Worst. Blogger. Ever

I am so sorry that I haven’t updated in forever.  I feel like all I do is apologize :/. So I am going to write, like, three posts. Right now. Last time we spoke, I talked about my trip to Ireland. So now I guess y’all get to hear about the second leg of my solo spring break European journey: Italy.

I’m going to level with you, right here, Cornell blogosphere. When I was a wee child, imagining my studying abroad experience, I placed myself in a beautiful, foreign Mediterranean atmosphere. Italy was my goal. My priorities changed a little bit, obviously, but I was super excited to just be in Rome. So.

I flew into Rome through Paris, which meant that I flew on Air France, which meant I got a super fancy and delicious inflight meal. I’m talking tabouli and custard-y things and some super yummy cookies. I sat in the airport in Paris for a while, surrounded by tourists making their way to EuroDisney (or whatever it’s called now). Yeah America, is basically what I’m saying.

I made it to Rome no problem, and spent two days wandering around the Coliseum and the Pantheon and the ‘three coins in a fountain’ fountain (the fontana di trevi). I went to the Spanish Steps and ate way too much pizza and gelato.

Rome was so different than Edinburgh. Edinburgh is sort of idyllic; it’s green and cloudy and scenic and there’s a big castle in the middle of it. Rome is a huge, bright, bustling metropolis. And the weather! There were palm trees!

I stayed in a hostel by the Coliseum, and there were definitely a lot of other tourists taking advantage of the early season travel deals, but it was crazy being surrounded by a language that wasn’t English (although sometimes it feels like that in Scotland, too).  I have a little bit of Italian and a little bit of Spanish, so I could understand what people were saying but had a really hard time recalling vocabulary to respond with myself. In the train station, someone actually mistook me for a real live Italian (and let me tell you, I have never been more flattered in my life) and asked me a question that I understood and knew the answer to, but I couldn’t figure out how to reply. Then I tried to answer in English, and my new friend apologized and went to find a real Roman. It was pretty frustrating.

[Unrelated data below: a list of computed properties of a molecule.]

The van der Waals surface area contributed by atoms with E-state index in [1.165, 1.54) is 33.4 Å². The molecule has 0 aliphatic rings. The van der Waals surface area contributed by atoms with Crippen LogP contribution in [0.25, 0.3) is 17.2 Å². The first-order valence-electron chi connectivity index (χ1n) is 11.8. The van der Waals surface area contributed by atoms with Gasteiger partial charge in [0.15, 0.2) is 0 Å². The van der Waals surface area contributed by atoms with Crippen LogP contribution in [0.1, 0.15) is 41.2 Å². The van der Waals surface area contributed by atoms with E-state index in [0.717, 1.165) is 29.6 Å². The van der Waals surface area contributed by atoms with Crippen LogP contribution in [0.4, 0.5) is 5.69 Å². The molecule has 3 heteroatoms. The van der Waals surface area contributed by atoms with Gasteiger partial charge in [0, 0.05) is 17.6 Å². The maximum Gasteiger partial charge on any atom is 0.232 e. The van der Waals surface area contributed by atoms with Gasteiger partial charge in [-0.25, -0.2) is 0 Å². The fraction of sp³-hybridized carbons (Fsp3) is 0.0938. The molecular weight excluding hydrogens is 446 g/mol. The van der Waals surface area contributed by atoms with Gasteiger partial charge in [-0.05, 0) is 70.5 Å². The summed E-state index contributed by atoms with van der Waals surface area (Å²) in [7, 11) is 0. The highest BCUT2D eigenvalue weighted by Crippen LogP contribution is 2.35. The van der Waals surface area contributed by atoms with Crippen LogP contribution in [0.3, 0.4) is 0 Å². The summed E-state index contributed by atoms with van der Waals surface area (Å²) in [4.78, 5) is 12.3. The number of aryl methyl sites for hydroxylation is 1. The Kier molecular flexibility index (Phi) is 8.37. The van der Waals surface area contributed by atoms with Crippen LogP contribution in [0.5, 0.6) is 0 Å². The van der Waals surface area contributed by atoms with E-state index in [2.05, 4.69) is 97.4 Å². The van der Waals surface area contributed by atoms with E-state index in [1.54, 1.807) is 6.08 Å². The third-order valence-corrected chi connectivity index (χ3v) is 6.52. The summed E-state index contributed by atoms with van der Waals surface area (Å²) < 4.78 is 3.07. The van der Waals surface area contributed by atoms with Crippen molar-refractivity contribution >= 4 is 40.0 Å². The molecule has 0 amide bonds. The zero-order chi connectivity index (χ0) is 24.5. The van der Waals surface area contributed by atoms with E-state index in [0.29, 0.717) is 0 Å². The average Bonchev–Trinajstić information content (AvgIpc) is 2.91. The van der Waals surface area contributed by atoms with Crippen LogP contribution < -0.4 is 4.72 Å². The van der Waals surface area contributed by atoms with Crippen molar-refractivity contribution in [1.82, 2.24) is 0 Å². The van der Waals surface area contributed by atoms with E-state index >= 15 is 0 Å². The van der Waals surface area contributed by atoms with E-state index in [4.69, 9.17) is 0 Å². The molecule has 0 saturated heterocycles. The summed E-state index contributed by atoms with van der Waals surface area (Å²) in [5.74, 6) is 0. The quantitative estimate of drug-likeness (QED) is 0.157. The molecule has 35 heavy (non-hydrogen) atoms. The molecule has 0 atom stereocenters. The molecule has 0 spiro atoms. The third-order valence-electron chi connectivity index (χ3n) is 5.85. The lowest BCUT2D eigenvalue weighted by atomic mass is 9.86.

From Rome, I took a train to Florence. I am sort of enthralled with rail travel; it’s an exotic thing that we don’t have a lot of in the American Midwest. The trip through the Italian countryside was beautiful.

Florence was also gorgeous. Surreptitiously, I unknowingly planned my visit during a national cultural week. So all the museums were free. I saw David. For free. Florence was chock full of tourists. I think heard more English than Italian in the few days that I was there. I found myself wishing that I knew a little bit more about art history, so I could really appreciate what I was seeing. I was amazed at the size and scope of the museums, and in awe of being in what was once the center of the Renaissance.  Also I saw Dante’s house. So that was pretty exciting.

Then the stupid volcano in stupid Iceland erupted. Just kidding, kind of. But I did get stuck in Rome for a few days. Which, you know, there are worse places to get stuck, amirite? I used my extra time to tour the Vatican museums and see the Sistine Chapel. I was sort of amazed at the number of people in line at the Vatican; it was definitely one of the most crowded tourist sites that I visited.

There were also nuns everywhere, from all over, which shouldn’t have been surprising, of course, but I really enjoyed seeing women in habits eating gelato and taking tourist-y pictures of themselves.

It was kind of nice to get back to Edinburgh after my trip. I realized that I have come to know this city pretty well. I was so relieved to not be a tourist anymore, and I realized that I’m not a tourist here anymore! I look the right way when I cross the street, I call my sweaters ‘jumpers,’ and I order food to ‘take away.’ I still get lost, though. Medieval streets, man. So maybe I’m still a little green.

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Long time no blog

Hello loyal readers  (mom). It’s been a while. When we last spoke (when I last talked some nonsense on the internet), I was in Dublin, writing about the Scottish Highlands. Och aye, lassie.

Dublin was pretty awesome. I got lucky, weatherly speaking, and it was warm (ish) and sunny the whole five days I was there. I went to a lot of museums and completely nerded out on literary stuff. They should really just rename the place ‘Jamesjoyceville,’ if you ask me.

The night I arrived, I got completely lost in front of a hotel that was the setting for, guess what, the last story in the Dubliners. I mean, I don’t really even like James Joyce that much (I’m a philistine, what can I say?) but it was a little overwhelming to see how he absorbed his hometown into his work and how his work has become such a defining part of Dublin. I also saw my boy Oscar Wilde’s house, and saw a really interesting exhibit on Yeats.